Friday, July 12, 2013

Part 37.1: Signatures in 2010

You gotta hand it to Microsoft. They try. Back in the day I wrote about how impossible it was to figure out where signatures lived in Outlook 2007. There were menus to open and click through to find a major feature buried six levels down.

So in 2010, which I was just upgraded to, I had to find my signature. I was in the main mail window, and started looking. I looked at every bleeding menu. Nowhere to be seen. Finally, I asked a coworker for guidance. He told me to open a new window.


If you open a new window, "signatures" is right out in the open, and easy to see and find. This is an improvement. The issue, however, is that this is counterintuitive in two manners. First, it is accessed from a completely different place as in 2007 and before. How hard would it to have a link to signatures out of the main window without opening a new message? So, you know, we can find it. Second, when I start with a new program, I want to set up my signature before I send my first message, not after. Now, I have to open a message, set up my signature, and is it in the message? No. I have to close the message and open another.

So with thousands of hours and lines of code, they have gone from having something completely buried but accessed from the main window, to something not buried at all, but accessed unintuitively from the new message window.

Progress. Maybe by 2020 they'll have signatures readily available in the main window of the program.

Or maybe we'll all be on Gmail.

Thursday, June 27, 2013

Part 43: When I copy something, I should be able to paste it

I'm somewhat used to sane operating systems. In other words, I'm used to the fact that, on an Apple machine, when you copy something—be it an image, or a string of text, or what have you—if you go to paste it, it will paste.

Even if you've been doing something else for a while. Even if you pasted it and then clicked on another cell in Excel.

Which brings me to Excel: for some inconceivable reason, if you copy something in Excel and run an operation and then go to paste it—it's gone! Disappeared in to thin air. Poof!

Now, I've had this as a known problem for years. But, believe it or not, people were whining about this in 2004, and even then saying that Microsoft knew it was a bug then, and didn't seem to care. So it's been going on for more than a decade!

(There's some technical nonsense about Excel having "move and copy" but a) that seems fixable and b) I can't think of any application where a user would want to have something they copied disappear.)

What rubbish. And I'd contend that Excel is one of Microsoft's better products.

Friday, February 3, 2012

Part 42: CTRL-F should do one thing and one thing only

Ctrl-F = find. Period. Full stop. End of discussion.

Except, of course, in outlook, where Ctrl-F forwards a copy of the selected message. That's a nice shortcut to have, but considering that Outlook has a find feature (a particularly braindead one, but a find feature nonetheless) it should be called by Ctrl-F. For some unfathomable reason, "Find" is called by Ctrl-E. Let's see where E is in the word "find." F, well, that's not an E. I, it's a vowel, but not an E. N is not an E, and D is close, but as close as F, which is not an E. There is no "E" in Find! Oh, and then, of course, "advanced find" is shift-ctrl-F. Makes a world of sense. Almost as much sense a the underlined letters in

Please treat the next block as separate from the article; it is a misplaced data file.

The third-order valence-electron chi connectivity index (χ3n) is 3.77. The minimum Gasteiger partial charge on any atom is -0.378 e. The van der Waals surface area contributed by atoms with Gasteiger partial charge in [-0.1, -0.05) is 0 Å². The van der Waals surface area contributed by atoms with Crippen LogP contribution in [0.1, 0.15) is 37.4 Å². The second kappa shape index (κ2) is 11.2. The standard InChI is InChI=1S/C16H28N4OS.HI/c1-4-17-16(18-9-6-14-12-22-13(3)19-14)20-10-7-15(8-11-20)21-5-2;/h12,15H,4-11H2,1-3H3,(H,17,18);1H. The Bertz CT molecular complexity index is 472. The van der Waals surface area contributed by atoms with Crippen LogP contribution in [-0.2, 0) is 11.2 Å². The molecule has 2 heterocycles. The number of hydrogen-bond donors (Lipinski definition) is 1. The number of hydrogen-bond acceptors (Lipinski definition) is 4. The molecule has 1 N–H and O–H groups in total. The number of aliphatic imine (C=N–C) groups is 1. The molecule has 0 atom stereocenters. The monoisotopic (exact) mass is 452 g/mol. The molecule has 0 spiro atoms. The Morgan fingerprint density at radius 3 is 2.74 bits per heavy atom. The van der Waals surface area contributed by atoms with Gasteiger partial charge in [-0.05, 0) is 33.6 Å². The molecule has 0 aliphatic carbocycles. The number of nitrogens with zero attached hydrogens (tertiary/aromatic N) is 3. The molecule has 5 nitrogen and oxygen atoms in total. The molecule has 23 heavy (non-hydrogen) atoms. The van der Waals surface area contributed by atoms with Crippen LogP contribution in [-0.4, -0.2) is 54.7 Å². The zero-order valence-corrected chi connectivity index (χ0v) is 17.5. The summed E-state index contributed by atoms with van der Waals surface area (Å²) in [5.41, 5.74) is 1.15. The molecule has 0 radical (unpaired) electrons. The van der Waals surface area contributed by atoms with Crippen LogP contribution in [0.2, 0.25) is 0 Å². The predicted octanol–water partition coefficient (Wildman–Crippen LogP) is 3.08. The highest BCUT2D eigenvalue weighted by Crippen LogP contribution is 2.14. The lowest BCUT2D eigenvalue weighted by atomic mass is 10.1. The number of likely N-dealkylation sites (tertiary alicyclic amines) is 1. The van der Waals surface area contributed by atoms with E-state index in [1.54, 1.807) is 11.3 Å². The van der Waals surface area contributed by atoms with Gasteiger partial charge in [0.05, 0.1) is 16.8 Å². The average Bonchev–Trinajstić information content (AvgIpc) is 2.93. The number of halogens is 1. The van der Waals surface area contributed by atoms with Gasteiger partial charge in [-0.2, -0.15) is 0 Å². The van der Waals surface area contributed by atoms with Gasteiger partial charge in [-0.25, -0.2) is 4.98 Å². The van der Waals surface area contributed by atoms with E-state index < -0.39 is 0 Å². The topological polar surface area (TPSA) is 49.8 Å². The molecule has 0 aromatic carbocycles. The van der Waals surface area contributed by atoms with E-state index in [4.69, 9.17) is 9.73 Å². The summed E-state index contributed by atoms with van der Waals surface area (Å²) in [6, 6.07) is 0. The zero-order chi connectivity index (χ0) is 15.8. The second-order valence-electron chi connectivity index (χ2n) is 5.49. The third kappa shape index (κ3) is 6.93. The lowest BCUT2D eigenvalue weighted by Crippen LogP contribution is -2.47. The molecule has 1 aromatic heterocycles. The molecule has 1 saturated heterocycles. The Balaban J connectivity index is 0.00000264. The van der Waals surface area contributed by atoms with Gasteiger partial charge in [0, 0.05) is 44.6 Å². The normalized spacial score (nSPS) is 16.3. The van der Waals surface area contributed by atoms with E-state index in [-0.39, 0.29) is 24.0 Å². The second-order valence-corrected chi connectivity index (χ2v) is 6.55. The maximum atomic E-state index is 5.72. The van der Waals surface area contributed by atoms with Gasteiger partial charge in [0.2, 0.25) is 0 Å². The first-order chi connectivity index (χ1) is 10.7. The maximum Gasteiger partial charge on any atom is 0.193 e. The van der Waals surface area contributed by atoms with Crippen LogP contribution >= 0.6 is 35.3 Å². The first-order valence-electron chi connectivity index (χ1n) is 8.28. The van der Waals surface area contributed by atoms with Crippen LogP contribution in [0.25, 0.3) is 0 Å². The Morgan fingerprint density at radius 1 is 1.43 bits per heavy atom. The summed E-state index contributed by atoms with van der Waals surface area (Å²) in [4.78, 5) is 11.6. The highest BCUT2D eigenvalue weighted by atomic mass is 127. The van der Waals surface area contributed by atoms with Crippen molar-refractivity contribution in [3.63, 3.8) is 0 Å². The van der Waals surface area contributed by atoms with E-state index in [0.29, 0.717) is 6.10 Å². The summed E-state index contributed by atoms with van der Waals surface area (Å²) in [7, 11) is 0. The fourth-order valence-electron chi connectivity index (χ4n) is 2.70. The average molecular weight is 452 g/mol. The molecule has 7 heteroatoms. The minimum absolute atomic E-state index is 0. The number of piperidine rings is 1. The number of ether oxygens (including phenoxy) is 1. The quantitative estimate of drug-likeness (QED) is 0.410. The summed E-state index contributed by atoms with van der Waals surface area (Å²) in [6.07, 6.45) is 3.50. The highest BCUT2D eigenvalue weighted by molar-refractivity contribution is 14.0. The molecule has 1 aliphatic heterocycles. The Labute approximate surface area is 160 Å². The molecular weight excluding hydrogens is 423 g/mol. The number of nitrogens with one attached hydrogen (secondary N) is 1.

The "w" is underlined in forward, so obviously ctrl-W has nothing to do with forwarding. And the "i" is underlined in find, so "i" makes things italic. Yeah that makes sense. It's nice of them to make alt-I a shortcut for find, but there's still no cross-application compatibility. In other words, ctrl-F should always call the find function. The program-random alt-underlined shortcuts are just annoying.

To recap: to use the "find" function you can use either ctrl-E or alt-I. In a just and loving world, this would not be allowed.

So, maybe Redmond realizes how bad their search is and doesn't want people to find it. It turns out that a surprisingly high number of people have no idea how to use the find function. Probably because they've been using Outlook. (Now, in Gmail, Find actually works, you know, to find things. But that's an entire other post.)

Tuesday, November 15, 2011

Part 41: When Windows cripples other people

As I wallow in funemployment (Give me a job!) I sometimes find time to help out other people. For instance, a friend of mine works for a local non-profit. Now, before I go any further, let me take a quick second to rail against non-profit IT people. Non-profit IT people, as far as I can tell, really need to learn something about, uh, information technology. I'm sure that they are nice people, but if you manage an organization with satellite offices, you really should be able to set up a secure wireless router over the phone. It's not hard!

The second thing I am going to get out there before I start my story: buying PCs because they are cheaper is penny-wise and pound-foolish. The Times just wrote about how businesses are turning more to Apple products. The money quote:

Information technology departments, though, may find working with Apple a challenge. Historically among I.T. managers, Apple Macs were largely shunned as too expensive, and the company was viewed as not serious about making the computers blend well in corporate environments.
Basically double that for non-profits. For instance: I have a friend who works with GIS a lot, which pretty much only runs in a Windows environment. He had had enough trouble with PCs, and realized that the best computer was a graphics-laden MacBook Pro, running Boot Camp to run Windows. And he has not regretted it. I'm not sure how he got that through his IT department, but it just plain works.